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Rotary Drilling

Ground Investigations Ireland Ltd. have a total of 4 Beretta T44/T47 Rotary Coring rigs which are used for Geotechnical and Environmental ground investigations. 

The four Rotary coring rigs are track mounted and can traverse most terrain, access soft ground sites and get into awkward locations. Several are mounted on rubber tracks allowing them to travel on paving without causing unnecessary damage. 

Rotary drilling techniques are employed where penetration is required through very dense or very stiff soils, or into bedrock. Standard methods employed may be subdivided into rotary percussive (open hole drilling), rotary coring and Geobore ‘S’.

Our rotary drill rigs are also suitable for mounting on floating plant and jack-up barges for over-water and marine drilling.

The open hole drilling method is usually completed with compressed air flush and is only suitable for rapid drilling to enable rock core recovery at greater depth through rotary coring techniques.

Rotary boring is used for obtaining core samples of rock. The drilling method involves a powered rotary cutting head on the end of a shaft, driven into the ground as it rotates. The system requires lubrication (air-mist, water or polymer) to keep the cutting head cool. Wire-line core barrels are rotated from the surface by rods normally of the same diameter as the outer core barrel. The core is brought to the surface within the inner barrel using a wire rope or attached line to a recovery tool. This system is particularly suitable for superficial or weak deposits, as any vibration from the drilling action is minimised due to close-fitting rods used within the hole.

Geobor 'S' is used for obtaining high quality samples of the overburden, the underlying rock and the interface between the two. The method is similar to rotary coring however a triple-core barrel system is used, the non-rotating inner barrel contains a removable tube or liner. At the end of each core run, this liner with the core it contains is extracted and stored in a core box.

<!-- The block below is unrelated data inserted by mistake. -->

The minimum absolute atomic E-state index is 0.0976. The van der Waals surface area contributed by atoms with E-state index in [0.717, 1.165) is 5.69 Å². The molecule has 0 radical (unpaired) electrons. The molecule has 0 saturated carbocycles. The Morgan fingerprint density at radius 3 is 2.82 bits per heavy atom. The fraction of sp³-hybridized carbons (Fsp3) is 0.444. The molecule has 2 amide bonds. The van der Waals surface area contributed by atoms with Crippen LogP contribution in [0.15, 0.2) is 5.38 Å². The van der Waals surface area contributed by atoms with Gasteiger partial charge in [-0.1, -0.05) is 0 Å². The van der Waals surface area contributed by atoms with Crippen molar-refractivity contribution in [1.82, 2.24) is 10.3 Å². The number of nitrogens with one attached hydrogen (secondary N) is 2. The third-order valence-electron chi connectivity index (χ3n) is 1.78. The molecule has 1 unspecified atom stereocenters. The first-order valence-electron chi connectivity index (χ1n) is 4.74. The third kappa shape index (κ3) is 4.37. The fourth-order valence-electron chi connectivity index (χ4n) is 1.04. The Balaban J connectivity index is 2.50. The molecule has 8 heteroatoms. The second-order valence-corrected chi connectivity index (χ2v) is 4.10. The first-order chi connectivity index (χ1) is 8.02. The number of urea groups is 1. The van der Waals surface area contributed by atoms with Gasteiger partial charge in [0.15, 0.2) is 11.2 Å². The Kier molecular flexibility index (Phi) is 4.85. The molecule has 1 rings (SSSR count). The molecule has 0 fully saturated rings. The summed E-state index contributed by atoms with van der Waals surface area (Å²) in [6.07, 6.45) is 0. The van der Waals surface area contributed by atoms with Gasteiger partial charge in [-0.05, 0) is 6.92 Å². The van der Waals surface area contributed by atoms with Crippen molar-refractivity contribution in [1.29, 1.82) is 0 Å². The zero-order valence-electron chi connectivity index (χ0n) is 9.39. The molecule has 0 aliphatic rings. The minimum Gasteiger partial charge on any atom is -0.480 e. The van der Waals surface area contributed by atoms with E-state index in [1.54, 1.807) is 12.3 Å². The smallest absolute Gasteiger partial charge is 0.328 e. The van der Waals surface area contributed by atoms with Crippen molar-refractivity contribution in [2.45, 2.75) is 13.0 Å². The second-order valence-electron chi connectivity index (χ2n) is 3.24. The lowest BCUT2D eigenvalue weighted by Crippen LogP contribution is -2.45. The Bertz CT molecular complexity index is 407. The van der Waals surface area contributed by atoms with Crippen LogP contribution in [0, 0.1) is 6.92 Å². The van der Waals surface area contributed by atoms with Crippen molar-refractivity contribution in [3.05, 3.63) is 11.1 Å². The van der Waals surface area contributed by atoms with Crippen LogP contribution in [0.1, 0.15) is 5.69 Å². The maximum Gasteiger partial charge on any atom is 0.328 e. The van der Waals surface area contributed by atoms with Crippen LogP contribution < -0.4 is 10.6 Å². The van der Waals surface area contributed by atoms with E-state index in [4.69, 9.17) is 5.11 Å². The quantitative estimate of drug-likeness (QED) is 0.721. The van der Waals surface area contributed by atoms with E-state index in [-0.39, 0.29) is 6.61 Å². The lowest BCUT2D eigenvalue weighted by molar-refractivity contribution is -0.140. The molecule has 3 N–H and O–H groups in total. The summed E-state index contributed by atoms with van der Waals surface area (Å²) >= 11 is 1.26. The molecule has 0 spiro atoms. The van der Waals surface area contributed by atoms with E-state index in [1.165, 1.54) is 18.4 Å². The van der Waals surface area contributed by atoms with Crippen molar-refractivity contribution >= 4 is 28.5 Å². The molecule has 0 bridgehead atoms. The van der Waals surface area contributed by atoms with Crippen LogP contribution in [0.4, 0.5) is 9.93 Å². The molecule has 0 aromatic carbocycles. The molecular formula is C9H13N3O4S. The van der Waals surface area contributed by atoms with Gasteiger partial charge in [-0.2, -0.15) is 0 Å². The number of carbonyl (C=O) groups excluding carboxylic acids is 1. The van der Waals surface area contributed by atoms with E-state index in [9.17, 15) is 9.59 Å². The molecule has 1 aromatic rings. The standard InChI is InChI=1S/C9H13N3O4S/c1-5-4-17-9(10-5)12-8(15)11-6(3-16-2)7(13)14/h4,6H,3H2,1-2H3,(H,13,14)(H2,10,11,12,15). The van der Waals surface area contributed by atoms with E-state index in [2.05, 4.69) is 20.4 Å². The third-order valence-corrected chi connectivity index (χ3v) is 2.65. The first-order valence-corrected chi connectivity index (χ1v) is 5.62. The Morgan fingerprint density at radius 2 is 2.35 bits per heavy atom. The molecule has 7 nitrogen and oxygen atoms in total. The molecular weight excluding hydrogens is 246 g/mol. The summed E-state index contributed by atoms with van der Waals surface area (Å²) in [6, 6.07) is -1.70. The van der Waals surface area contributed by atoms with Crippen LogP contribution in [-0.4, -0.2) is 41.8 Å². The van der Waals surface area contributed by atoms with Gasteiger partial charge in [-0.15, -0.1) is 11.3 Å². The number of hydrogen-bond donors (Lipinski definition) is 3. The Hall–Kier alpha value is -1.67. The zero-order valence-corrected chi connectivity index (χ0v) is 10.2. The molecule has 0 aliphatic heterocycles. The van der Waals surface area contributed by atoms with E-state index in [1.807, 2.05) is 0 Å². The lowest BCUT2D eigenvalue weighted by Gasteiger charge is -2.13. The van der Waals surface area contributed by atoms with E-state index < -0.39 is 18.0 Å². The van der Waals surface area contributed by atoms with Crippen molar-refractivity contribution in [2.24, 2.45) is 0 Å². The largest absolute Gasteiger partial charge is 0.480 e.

Standard Penetration Tests giving N values may be undertaken within the rotary boreholes using all of the above methods giving a strength profile to the overlying soils.

Where required, such as on contaminated sites and restrictive urban settings, drilling flush may be recycled to avoid discharge to ground level or paved areas, thus ensuring minimal disturbance and reducing the risk of cross-contamination.

Upon completion of rotary drilling an experienced Engineering Geologists will log the recovered core, measuring total core recovery - (TCR), solid core recovery  (SCR), Fracture spacing, Fracture Index (FI) and Rock Quality Designation (RQD). We can provide discontinuity logging for the detailed logging of fractures where required. 

These parameters along with the rock type enable the engineering characteristics of the rock to be determined for design purposes. 

Ground Investigations Ireland Ltd. can specify rock testing, including Point Load Index and Unconfined Compressive Strength Test, to determine the rock strength further assessing the rock mass. Detailed geotechnical logs are prepared using AGS compatible software.

Ground Investigations Ireland Ltd. can provide interpretive reporting on the rock mass characteristics where required, allowing for determination of suitable methods of excavation, stable angle for cutting and the suitability of re-use as an engineering material.

All fieldworks are carried out in accordance with Eurocode Part 2 Ground Investigation and Testing (ISEN 1997-2:2007) and BS 5930:2015.

Company Notice

It is with a very heavy heart that we at GII share the news of the passing of James Lombard. James was the co-founder and long serving managing director of GII. He had an enormous lust for life and an unrivalled enthusiasm for all things geotechnical. James left an indelible mark on the careers and lives of so many people both in GII and in his personal life. He will be remembered by all for his spirit, his sense of fun and his generosity. His loss leaves an enormous void in the GII family that will be impossible to fill. James will be missed by his family, friends all the GII staff and the wider Geotechnical and Engineering Community.

As a result of James’ passing the offices of GII will be closed on 3rd March 2021.